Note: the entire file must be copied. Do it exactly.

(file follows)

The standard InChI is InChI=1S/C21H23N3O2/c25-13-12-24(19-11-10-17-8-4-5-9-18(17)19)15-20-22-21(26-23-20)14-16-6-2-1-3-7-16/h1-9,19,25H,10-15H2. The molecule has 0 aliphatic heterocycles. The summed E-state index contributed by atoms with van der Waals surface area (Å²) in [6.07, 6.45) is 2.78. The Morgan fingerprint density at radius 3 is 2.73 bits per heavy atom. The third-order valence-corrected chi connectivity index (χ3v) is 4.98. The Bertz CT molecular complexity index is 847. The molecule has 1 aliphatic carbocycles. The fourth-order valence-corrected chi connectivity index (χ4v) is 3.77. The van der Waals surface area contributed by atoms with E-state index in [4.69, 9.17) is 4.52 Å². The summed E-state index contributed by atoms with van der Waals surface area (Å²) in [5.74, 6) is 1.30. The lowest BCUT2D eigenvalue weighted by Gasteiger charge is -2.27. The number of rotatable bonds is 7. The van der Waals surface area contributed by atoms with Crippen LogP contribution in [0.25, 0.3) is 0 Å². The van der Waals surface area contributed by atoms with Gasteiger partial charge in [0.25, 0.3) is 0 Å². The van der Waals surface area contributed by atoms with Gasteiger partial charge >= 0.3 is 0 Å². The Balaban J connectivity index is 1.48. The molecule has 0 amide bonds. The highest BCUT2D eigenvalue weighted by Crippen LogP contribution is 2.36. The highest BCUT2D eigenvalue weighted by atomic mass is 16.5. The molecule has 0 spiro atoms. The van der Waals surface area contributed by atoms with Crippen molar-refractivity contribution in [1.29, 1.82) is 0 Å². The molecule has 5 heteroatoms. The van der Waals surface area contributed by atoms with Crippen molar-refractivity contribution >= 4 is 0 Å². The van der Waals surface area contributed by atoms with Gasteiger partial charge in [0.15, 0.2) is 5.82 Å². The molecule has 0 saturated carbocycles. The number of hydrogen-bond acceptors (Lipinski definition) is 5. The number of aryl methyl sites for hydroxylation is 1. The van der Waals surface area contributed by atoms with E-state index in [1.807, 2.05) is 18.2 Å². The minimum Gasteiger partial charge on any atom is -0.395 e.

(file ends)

The standard InChI is InChI=1S/C21H23N3O2/c25-13-12-24(19-11-10-17-8-4-5-9-18(17)19)15-20-22-21(26-23-20)14-16-6-2-1-3-7-16/h1-9,19,25H,10-15H2. The molecule has 0 aliphatic heterocycles. The summed E-state index contributed by atoms with van der Waals surface area (Å²) in [6.07, 6.45) is 2.78. The Morgan fingerprint density at radius 3 is 2.73 bits per heavy atom. The third-order valence-corrected chi connectivity index (χ3v) is 4.98. The Bertz CT molecular complexity index is 847. The molecule has 1 aliphatic carbocycles. The fourth-order valence-corrected chi connectivity index (χ4v) is 3.77. The van der Waals surface area contributed by atoms with E-state index in [4.69, 9.17) is 4.52 Å². The summed E-state index contributed by atoms with van der Waals surface area (Å²) in [5.74, 6) is 1.30. The lowest BCUT2D eigenvalue weighted by Gasteiger charge is -2.27. The number of rotatable bonds is 7. The van der Waals surface area contributed by atoms with Crippen LogP contribution in [0.25, 0.3) is 0 Å². The van der Waals surface area contributed by atoms with Gasteiger partial charge in [0.25, 0.3) is 0 Å². The van der Waals surface area contributed by atoms with Gasteiger partial charge >= 0.3 is 0 Å². The Balaban J connectivity index is 1.48. The molecule has 0 amide bonds. The highest BCUT2D eigenvalue weighted by Crippen LogP contribution is 2.36. The highest BCUT2D eigenvalue weighted by atomic mass is 16.5. The molecule has 0 spiro atoms. The van der Waals surface area contributed by atoms with Crippen molar-refractivity contribution in [1.29, 1.82) is 0 Å². The molecule has 5 heteroatoms. The van der Waals surface area contributed by atoms with Crippen molar-refractivity contribution >= 4 is 0 Å². The van der Waals surface area contributed by atoms with Gasteiger partial charge in [0.15, 0.2) is 5.82 Å². The molecule has 0 saturated carbocycles. The number of hydrogen-bond acceptors (Lipinski definition) is 5. The number of aryl methyl sites for hydroxylation is 1. The van der Waals surface area contributed by atoms with E-state index in [1.807, 2.05) is 18.2 Å². The minimum Gasteiger partial charge on any atom is -0.395 e.